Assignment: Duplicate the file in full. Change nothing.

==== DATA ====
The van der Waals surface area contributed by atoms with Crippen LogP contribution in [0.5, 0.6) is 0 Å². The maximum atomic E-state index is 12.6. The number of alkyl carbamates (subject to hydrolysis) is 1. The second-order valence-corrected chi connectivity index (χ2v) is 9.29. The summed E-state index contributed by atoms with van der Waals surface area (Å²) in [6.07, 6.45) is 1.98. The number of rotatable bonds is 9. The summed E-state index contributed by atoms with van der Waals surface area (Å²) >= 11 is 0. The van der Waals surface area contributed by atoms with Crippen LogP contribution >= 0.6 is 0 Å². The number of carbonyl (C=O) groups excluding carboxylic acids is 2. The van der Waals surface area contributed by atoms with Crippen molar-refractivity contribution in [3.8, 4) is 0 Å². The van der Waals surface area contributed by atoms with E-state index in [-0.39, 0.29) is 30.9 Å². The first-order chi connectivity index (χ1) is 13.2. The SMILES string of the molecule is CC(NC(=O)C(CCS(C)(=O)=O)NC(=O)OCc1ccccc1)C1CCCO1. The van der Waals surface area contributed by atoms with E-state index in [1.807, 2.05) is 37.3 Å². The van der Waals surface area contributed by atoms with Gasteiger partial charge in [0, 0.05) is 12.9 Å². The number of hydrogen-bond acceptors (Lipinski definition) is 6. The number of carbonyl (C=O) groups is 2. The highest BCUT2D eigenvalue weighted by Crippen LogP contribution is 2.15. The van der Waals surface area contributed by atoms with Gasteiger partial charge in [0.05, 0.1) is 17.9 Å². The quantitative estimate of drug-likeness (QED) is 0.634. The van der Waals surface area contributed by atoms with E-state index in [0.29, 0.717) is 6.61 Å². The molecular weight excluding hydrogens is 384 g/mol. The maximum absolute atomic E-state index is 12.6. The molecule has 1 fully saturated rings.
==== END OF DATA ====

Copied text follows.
The van der Waals surface area contributed by atoms with Crippen LogP contribution in [0.5, 0.6) is 0 Å². The maximum atomic E-state index is 12.6. The number of alkyl carbamates (subject to hydrolysis) is 1. The second-order valence-corrected chi connectivity index (χ2v) is 9.29. The summed E-state index contributed by atoms with van der Waals surface area (Å²) in [6.07, 6.45) is 1.98. The number of rotatable bonds is 9. The summed E-state index contributed by atoms with van der Waals surface area (Å²) >= 11 is 0. The van der Waals surface area contributed by atoms with Crippen LogP contribution >= 0.6 is 0 Å². The number of carbonyl (C=O) groups excluding carboxylic acids is 2. The van der Waals surface area contributed by atoms with Crippen molar-refractivity contribution in [3.8, 4) is 0 Å². The van der Waals surface area contributed by atoms with E-state index in [-0.39, 0.29) is 30.9 Å². The first-order chi connectivity index (χ1) is 13.2. The SMILES string of the molecule is CC(NC(=O)C(CCS(C)(=O)=O)NC(=O)OCc1ccccc1)C1CCCO1. The van der Waals surface area contributed by atoms with E-state index in [1.807, 2.05) is 37.3 Å². The van der Waals surface area contributed by atoms with Gasteiger partial charge in [0, 0.05) is 12.9 Å². The number of hydrogen-bond acceptors (Lipinski definition) is 6. The number of carbonyl (C=O) groups is 2. The highest BCUT2D eigenvalue weighted by Crippen LogP contribution is 2.15. The van der Waals surface area contributed by atoms with Gasteiger partial charge in [0.05, 0.1) is 17.9 Å². The quantitative estimate of drug-likeness (QED) is 0.634. The van der Waals surface area contributed by atoms with E-state index in [0.29, 0.717) is 6.61 Å². The molecular weight excluding hydrogens is 384 g/mol. The maximum absolute atomic E-state index is 12.6. The molecule has 1 fully saturated rings.